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Reference ID Created Released Classification Origin
05TBILISI3200 2005-12-08 12:58 2011-08-30 01:44 UNCLASSIFIED Embassy Tbilisi

This record is a partial extract of the original cable. The full text of the original cable is not available.

E.O. 12958: N/A 
1. Summary.  Recent business establishment closings by the 
Financial Police (FP) have prompted a renewed effort by local 
business and NGO leaders to encourage the Georgian Government 
to be transparent in their tax collection and enforcement 
efforts.  Many in the business and NGO communities contend 
that the closings are a method of revenue generation to meet 
monthly revenue targets.  The American Chamber of Commerce in 
Georgia (AmCham) is preparing a letter to the head of the 
financial police, David Kezurashvili, for co-signature by 
ambassadors, business, and NGO leaders in Georgia.  AmCham 
will request immediate action by the GoG to cease closing 
businesses prior to finding derogatory information in an 
audit.  End Summary. 
Financial Police Jurisdiction 
2. The FP calls itself a "special law enforcement unit" in 
the Ministry of Finance, mandated under Georgian legislation 
to investigate economic crimes.  The FP started its 
operations on March 15, 2004 and has 525 staff members. 
Since the day of its formation, the FP says some 8,500 crimes 
have been detected and prevented, and the amount paid to the 
budget has exceeded GEL 129 million.  Many business leaders 
complain that the FP operates outside its scope, ignores the 
rule of law, and is not transparent.  However, the 
Parliamentary law which established the FP is broad and 
vague, and the group's mandate and jurisdiction are still 
3. Press reports indicate that the FP have closed at least 60 
prominent restaurants in recent weeks.  To date, the FP has 
targeted food service, retail grocery outlets, and food 
import/export companies, including Nestle Georgia. 
Interestingly, these groups share a common thread of selling 
or buying imported food products.  In a few notable cases, 
the FP have arrived at businesses in black hoods, wielding 
automatic weapons and have forced the establishments' closure 
by confiscating records and computers necessary to day-to-day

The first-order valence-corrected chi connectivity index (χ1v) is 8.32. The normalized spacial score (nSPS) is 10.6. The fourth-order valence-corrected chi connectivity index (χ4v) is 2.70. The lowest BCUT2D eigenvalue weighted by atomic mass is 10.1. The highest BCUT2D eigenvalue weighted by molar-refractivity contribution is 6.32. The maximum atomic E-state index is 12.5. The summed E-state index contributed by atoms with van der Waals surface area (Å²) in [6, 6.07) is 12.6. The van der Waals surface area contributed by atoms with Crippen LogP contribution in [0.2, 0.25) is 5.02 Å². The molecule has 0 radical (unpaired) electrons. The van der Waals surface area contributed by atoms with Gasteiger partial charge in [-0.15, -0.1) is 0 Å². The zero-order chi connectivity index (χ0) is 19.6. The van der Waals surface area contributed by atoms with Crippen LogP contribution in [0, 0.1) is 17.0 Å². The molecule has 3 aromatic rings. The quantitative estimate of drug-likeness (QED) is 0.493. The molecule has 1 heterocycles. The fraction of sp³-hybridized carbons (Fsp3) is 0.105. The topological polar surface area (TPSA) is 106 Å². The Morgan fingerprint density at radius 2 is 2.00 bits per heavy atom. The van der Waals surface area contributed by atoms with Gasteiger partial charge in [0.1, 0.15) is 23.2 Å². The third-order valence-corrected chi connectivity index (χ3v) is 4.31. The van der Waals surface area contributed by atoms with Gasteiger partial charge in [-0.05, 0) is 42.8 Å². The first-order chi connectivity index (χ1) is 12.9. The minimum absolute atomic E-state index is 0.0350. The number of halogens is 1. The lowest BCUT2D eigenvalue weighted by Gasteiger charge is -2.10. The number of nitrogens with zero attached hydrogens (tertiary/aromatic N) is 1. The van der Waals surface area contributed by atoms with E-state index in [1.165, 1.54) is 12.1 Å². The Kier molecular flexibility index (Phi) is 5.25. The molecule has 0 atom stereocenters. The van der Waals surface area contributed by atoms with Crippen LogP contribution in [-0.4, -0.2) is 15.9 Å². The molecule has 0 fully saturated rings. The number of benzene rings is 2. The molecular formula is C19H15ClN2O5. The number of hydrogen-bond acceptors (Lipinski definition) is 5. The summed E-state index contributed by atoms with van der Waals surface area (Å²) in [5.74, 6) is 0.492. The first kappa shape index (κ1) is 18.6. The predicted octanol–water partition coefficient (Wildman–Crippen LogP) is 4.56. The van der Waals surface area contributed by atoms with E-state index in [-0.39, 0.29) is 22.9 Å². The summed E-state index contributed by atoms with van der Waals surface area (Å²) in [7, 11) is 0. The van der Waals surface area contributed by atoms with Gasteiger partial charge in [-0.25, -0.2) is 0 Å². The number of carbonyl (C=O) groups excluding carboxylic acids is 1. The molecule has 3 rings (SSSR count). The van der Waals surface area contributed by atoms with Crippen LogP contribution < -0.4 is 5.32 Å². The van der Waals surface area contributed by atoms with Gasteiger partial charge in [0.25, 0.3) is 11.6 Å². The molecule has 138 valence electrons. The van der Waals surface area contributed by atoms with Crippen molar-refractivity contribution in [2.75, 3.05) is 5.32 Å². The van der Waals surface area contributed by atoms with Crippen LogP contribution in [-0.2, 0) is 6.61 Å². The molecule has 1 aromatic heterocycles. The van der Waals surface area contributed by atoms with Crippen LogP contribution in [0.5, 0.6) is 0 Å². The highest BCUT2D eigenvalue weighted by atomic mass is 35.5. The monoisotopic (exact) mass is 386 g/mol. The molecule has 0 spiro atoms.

operations.  The Parliamentary law entitles the FP to "keep, 
carry and use official and other guns permitted under the 
relevant law."  It also authorizes the FP to use "physical 
coercion, special means and official and military arms when 
fulfilling job duties." 
AmCham: Keep businesses open during an audit 
4. On December 5, Econoff attended an AmCham meeting 
dedicated to discussing the recent actions by the FP. 
Representatives from Transparency International, the European 
Union (EU), European Bank for Reconstruction and Development 
(EBRD) and local business leaders also attended the meeting. 
Many present expressed frustration at what they see as a 
pattern of abuse of power by those who should uphold the law. 
 All present acknowledge the need for all businesses to pay 
their share of taxes, and any dialogue with the GoG should 
emphasize that AmCham wants to work with the GoG to help 
businesses comply with the law.  But everyone also agreed 
that a tax evasion investigation should not begin with the 
closure of the business without evidence arising from a 
transparent audit.  The AmCham president, whose business the 
FP targeted last month and repeatedly investigated over the 
past 12 months, recommended that AmCham draft a letter to the 
head of the FP requesting that the FP immediately cease 
closing businesses prior to a tax evasion audit.  The letter 
will clearly support the GoG's desire to have all businesses 
pay fair taxes.  AmCham members said that the GoG touts 
Georgia's improving business and investment climate, but the 
current behavior of the FP makes it difficult for AmCham to 
market Georgia as an attractive place for investment. 
5. At the AmCham meeting, members expressed frustration with 
what they see as a bias by the GoG and the majority of 
Georgians to view businesses as corrupt "cash cows" for the 
purpose of meeting revenue targets.  Georgia's cash-based 
economy makes it difficult to monitor corporate tax 
assessments.   It is unclear how the Ministry of Finance 
currently assesses corporate tax, but AmCham members 
expressed a willingness to work with the GoG to develop 
alternate methods. According to a US Treasury advisor to the 
Minister of Finance, the Ministry's tax department focuses on 
about 400 leading companies and squeezes them to meet the 
revenue targets.  Anecdotal information from local business 
leaders suggests that in several instances, following the 
complete closure by the FP, businesses and tax authorities 
reach arbitrary deals and compromises about the required tax 
based on a subjective evaluation of business activity.  This 
creates a fertile ground for bribe-taking. 
What we are doing 
6. The Embassy's Treasury, Customs, law enforcement and 
economic officers are also meeting with appropriate Ministry 
of Finance officials--including both the FP and Georgian 
Customs--to explore possible opportunities for technical 
assistance to the FP in how to better carry out their mandate 
and to underscore the need for fair and transparent 
implementation of Georgian law.  The
Ambassador is seeking a 
meeting with the Minister of Finance, Alex Alexishvili, to 
hold a follow-on discussion of our concerns.  The Ambassador 
decided to meet with Alexishvili to discuss this after he 
received a letter from Kezurashvili requesting assistance. 


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